Neurological Conditions

The human nervous system is incredibly complex. The nervous system, (made up of the spinal cord and spinal nerves) sends and relays messages back and forth between the brain and other parts of the body (eg: muscles and organs) via the spinal cord to the peripheral nerves.

The brain is the centre that controls all bodily functions and movements, from breathing and heart rate to complex skills, like driving a car, that require us to learn a complex skill and make split second decisions based on our previous experience and what is happening at that moment.

When a message comes into the brain from anywhere in the body, the brain tells the body how to react. Unfortunately the brain and nervous system can become damaged, this may happen before, during or after birth. The difficulties that a child presents with, depends on the area of the brain or nervous system that is damaged, and the severity of the damage. The damage may result in difficulties with moving, cognition, sensory processing, communication, perception and behaviour.

Cerebral palsy (CP) describes a group of non-progressive disorders affecting muscle tone, movement and posture, which limit activity. They are caused by damage that occurred in the developing foetal or infant brain. Other neurological conditions that occur in childhood may present with symptoms similar to those of Cerebral Palsy, such as some genetic and metabolic disorders; and Acquired Brain Injuries (head injuries, encephalitis, meningitis, near drowning incidents and paediatric stroke).

The child’s presentation depends on the nature of the damage that has occurred and the age of the child at the time of injury. The damage that occurs to the brain results in abnormal postural tone (muscle tone) and patterns of movement. The child’s motor development is affected and delayed. The movement disorder may be accompanied by difficulties with cognition, sensory processing, communication, perception, behaviour and epilepsy. The damage to the brain does not progress but due to the fact that the damage occurred to a developing brain; the affect that it can have on a growing child’s posture and movement can change over time. Unfortunately it is not possible to repair brain damage, however physiotherapy can help the brain to learn or relearn a movement or motor skill.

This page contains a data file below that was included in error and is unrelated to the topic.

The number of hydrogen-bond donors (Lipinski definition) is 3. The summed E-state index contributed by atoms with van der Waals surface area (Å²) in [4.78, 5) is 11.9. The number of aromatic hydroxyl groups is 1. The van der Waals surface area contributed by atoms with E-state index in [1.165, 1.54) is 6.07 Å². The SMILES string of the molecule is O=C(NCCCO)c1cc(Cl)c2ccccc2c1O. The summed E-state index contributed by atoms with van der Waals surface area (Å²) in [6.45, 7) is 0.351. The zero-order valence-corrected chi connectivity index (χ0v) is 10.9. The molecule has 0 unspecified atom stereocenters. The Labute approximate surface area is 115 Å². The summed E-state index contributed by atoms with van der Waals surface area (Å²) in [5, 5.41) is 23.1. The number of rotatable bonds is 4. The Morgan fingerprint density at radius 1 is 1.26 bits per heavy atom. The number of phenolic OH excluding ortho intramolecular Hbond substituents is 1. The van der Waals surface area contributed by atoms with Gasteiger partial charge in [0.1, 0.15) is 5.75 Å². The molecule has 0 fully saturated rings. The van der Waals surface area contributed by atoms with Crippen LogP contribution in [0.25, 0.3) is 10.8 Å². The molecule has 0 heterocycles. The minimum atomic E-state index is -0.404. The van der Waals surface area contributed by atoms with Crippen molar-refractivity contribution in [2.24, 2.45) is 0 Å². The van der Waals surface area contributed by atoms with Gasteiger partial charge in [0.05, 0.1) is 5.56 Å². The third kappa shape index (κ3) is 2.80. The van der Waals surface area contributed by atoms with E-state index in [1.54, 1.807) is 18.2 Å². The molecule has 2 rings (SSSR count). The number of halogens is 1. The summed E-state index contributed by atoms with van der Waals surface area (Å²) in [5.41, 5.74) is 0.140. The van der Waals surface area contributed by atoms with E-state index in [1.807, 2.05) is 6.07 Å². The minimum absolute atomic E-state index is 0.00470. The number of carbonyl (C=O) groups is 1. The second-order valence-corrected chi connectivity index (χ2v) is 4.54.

Our approach to treatment is based on the Bobath concept, neuro-developmental treatment, but includes other approaches to enable a function based and eclectic approach. We work with the child and their family to facilitate the development of the child’s motor skills with normal patterns of movement

How can Chiltern Children’s Physiotherapy help?

  • Specialist Paediatric Physiotherapists understand brain and childhood development and are able to apply this knowledge to the children that they assess and treat
  • Will identify the areas of a child’s gross motor (movement) development that are delayed
  • Will identify abnormalities in postural tone (muscle tone) and patterns of movement
  • Will identify how abnormalities in muscle tone impact on the child’s abilities to move and function
  • Provide physiotherapy treatment and advice through therapeutic handling, play and activities to facilitate the development of the child’s gross motor skills
  • We provide advice and home programmes of activities which families and carers are encouraged to continue with between physiotherapy sessions, to ensure carry-over and maximise functional potential
  • Provide postural management programmes and advice

If you would like more information on Cerebral Palsy  please click here

Neurological Conditions and Growth

For many children with neurological damage, the damage that has occurred to the brain is not progressive. However the impact that the neurological damage has on a child’s function and motor ability may alter as the child grows and develops. As children grow their bones grow more quickly than their muscles; for children with neurological problems who have spasticity in their muscles, the impact of growth on their muscles is greater as the spastic muscles aren’t able to adapt as quickly to the lengthening of the child’s limb. This results in muscle tightness which may affect your child’s function in a number of ways, for example, it may become more difficult to change your child’s nappy; they may walk on their toes more or start falling over more. Our Specialist Physiotherapists will assess your child’s muscle lengths and discuss with you ways of managing their muscle lengths. This may be through stretches, orthotics or postural management. Your child’s muscle tone may alter as your child grows, our experienced physiotherapists will assess your child’s muscle tone and how it changes with effort, changes in posture, and undertaking different activities. Through our treatment we aim to reduce the impact of altered muscle tone on your child’s posture and function.

Surgery and other Medical Interventions

Some children who present with spasticity and dystonia may require medication; Botulinum Toxin injections; Intrathecal Baclofen (ITB) or Selective Dorsal Rhizotomy (SDR) to assist with managing their altered muscle tone. Our physiotherapists are experienced in providing physiotherapy treatment and management to children who receive medication to assist with managing their spasticity; who have undergone Botulinum toxin injections and surgical interventions. We liaise with Paediatricians and Orthopaedic surgeons who manage and carry out these procedures.

 

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